Breaking Ground at Pymatuning Wildlife Management Area
The restoration and enhancement of 639 acres of wetland habitat at the Pymatuning Wildlife Management Area (WMA) wetlands complex, located in western Crawford county Pennsylvania, began this fall. This effort, driven by Ducks Unlimited and the Pennsylvania Game Commission (PGC), aimed to restore and enhance areas of the WMA which are most vital to waterfowl breeding and migration. These improvements are crucial to maintaining the long term habitat stability which migratory waterfowl, waterbirds, and other wildlife depend upon.
Within Pymatuning WMA are some of the largest and most productive wetlands in Pennsylvania. These critical habitats support breeding waterfowl, migratory birds, several endangered, threatened and special concern plant and animal species, and also provide valuable recreational and educational experiences. Prior to the current restoration, many of the aging water control structures on the WMA had become dysfunctional, resulting in the degradation of habitat. The impoundments, which once supported a wide diversity of vegetation and provided excellent forage for waterfowl, had transitioned into open water and were overtaken by spatterdock (Nuphar lutea), with interspersed dense stands of swamp loosestrife (Decodon verticillatus) and cattail (Typha spp.) in the absence of suitable management. These aggressive species were far less valuable to waterfowl, and contributed to a drastic reduction in plant diversity and habitat suitability to wildlife.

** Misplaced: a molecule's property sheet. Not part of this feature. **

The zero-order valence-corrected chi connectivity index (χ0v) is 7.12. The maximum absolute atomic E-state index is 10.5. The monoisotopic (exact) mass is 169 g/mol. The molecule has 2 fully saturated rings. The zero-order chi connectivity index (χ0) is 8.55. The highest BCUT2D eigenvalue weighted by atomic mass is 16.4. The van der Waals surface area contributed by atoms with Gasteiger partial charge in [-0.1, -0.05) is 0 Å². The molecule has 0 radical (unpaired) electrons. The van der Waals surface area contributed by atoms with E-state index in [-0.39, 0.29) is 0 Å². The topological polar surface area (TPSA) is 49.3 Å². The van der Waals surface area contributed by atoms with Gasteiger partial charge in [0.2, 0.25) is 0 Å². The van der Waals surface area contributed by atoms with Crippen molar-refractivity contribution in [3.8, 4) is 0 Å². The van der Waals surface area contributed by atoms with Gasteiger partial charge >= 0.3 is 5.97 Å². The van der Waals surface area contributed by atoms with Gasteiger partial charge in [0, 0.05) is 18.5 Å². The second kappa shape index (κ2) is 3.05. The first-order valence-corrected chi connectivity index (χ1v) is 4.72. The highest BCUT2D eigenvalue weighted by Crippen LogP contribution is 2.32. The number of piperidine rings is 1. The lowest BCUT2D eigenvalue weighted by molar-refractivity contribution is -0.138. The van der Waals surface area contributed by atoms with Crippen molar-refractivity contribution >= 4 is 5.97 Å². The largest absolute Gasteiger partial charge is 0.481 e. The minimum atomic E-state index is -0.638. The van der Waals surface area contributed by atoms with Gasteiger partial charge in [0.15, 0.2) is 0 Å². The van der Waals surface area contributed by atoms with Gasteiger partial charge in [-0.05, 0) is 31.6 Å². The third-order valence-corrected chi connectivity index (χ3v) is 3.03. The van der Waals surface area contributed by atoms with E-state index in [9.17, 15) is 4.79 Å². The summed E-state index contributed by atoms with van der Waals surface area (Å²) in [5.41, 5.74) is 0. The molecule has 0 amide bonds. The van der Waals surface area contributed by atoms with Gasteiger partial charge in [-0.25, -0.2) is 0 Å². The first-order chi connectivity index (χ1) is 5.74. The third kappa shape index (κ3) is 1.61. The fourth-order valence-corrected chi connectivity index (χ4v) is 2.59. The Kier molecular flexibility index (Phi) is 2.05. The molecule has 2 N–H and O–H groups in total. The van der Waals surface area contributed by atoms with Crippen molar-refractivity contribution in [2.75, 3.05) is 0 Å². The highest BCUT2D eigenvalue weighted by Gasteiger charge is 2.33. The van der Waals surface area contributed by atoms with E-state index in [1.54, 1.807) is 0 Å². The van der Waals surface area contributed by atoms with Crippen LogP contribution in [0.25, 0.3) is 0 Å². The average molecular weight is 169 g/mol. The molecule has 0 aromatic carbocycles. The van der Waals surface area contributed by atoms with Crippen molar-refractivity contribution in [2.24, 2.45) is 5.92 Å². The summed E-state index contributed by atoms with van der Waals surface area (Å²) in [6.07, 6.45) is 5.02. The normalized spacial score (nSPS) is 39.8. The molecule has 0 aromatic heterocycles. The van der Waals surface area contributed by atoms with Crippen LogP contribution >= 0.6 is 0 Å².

Recognizing the importance of Pymatuning WMA to waterfowl populations, Ducks Unlimited worked in cooperation with the PGC to secure funding and support from a wide range of partners: the Wildlife for Everyone Endowment Foundation, the U.S. Fish and Wildlife Service, Reliant Energy, the Richard King Mellon Foundation, and numerous other supporters. Ducks Unlimited used this support to leverage additional funding through a North American Wetland Conservation Act grant and a Pennsylvania State Wildlife grant. Upon final completion this summer, 14.7 acres of palustrine emergent wetlands will be restored and an additional 624.3 acres will be enhanced. Another significant accomplishment for our conservation efforts in Pennsylvania!